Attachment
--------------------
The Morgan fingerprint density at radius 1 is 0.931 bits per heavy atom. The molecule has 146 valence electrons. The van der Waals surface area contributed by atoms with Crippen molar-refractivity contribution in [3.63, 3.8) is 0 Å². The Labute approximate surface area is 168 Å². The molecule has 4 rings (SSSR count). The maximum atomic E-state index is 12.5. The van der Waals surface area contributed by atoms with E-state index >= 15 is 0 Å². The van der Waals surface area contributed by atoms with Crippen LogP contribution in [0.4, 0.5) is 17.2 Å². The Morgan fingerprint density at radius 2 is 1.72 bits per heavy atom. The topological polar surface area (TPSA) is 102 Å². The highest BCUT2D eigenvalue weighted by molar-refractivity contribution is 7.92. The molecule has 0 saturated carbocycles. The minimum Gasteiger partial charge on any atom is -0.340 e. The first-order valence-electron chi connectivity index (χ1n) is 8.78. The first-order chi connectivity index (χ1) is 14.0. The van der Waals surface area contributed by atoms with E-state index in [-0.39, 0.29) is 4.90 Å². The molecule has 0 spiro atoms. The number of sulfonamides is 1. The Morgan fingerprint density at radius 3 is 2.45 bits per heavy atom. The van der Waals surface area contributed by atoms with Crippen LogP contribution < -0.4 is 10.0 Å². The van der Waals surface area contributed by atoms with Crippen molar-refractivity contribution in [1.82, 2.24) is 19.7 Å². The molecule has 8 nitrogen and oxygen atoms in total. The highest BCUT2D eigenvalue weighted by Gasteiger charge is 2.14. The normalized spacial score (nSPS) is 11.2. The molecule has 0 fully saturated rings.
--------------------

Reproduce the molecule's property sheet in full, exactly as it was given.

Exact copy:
The Morgan fingerprint density at radius 1 is 0.931 bits per heavy atom. The molecule has 146 valence electrons. The van der Waals surface area contributed by atoms with Crippen molar-refractivity contribution in [3.63, 3.8) is 0 Å². The Labute approximate surface area is 168 Å². The molecule has 4 rings (SSSR count). The maximum atomic E-state index is 12.5. The van der Waals surface area contributed by atoms with E-state index >= 15 is 0 Å². The van der Waals surface area contributed by atoms with Crippen LogP contribution in [0.4, 0.5) is 17.2 Å². The Morgan fingerprint density at radius 2 is 1.72 bits per heavy atom. The topological polar surface area (TPSA) is 102 Å². The highest BCUT2D eigenvalue weighted by molar-refractivity contribution is 7.92. The molecule has 0 saturated carbocycles. The minimum Gasteiger partial charge on any atom is -0.340 e. The first-order valence-electron chi connectivity index (χ1n) is 8.78. The first-order chi connectivity index (χ1) is 14.0. The van der Waals surface area contributed by atoms with E-state index in [-0.39, 0.29) is 4.90 Å². The molecule has 0 spiro atoms. The number of sulfonamides is 1. The Morgan fingerprint density at radius 3 is 2.45 bits per heavy atom. The van der Waals surface area contributed by atoms with Crippen LogP contribution < -0.4 is 10.0 Å². The van der Waals surface area contributed by atoms with Crippen molar-refractivity contribution in [1.82, 2.24) is 19.7 Å². The molecule has 8 nitrogen and oxygen atoms in total. The highest BCUT2D eigenvalue weighted by Gasteiger charge is 2.14. The normalized spacial score (nSPS) is 11.2. The molecule has 0 fully saturated rings.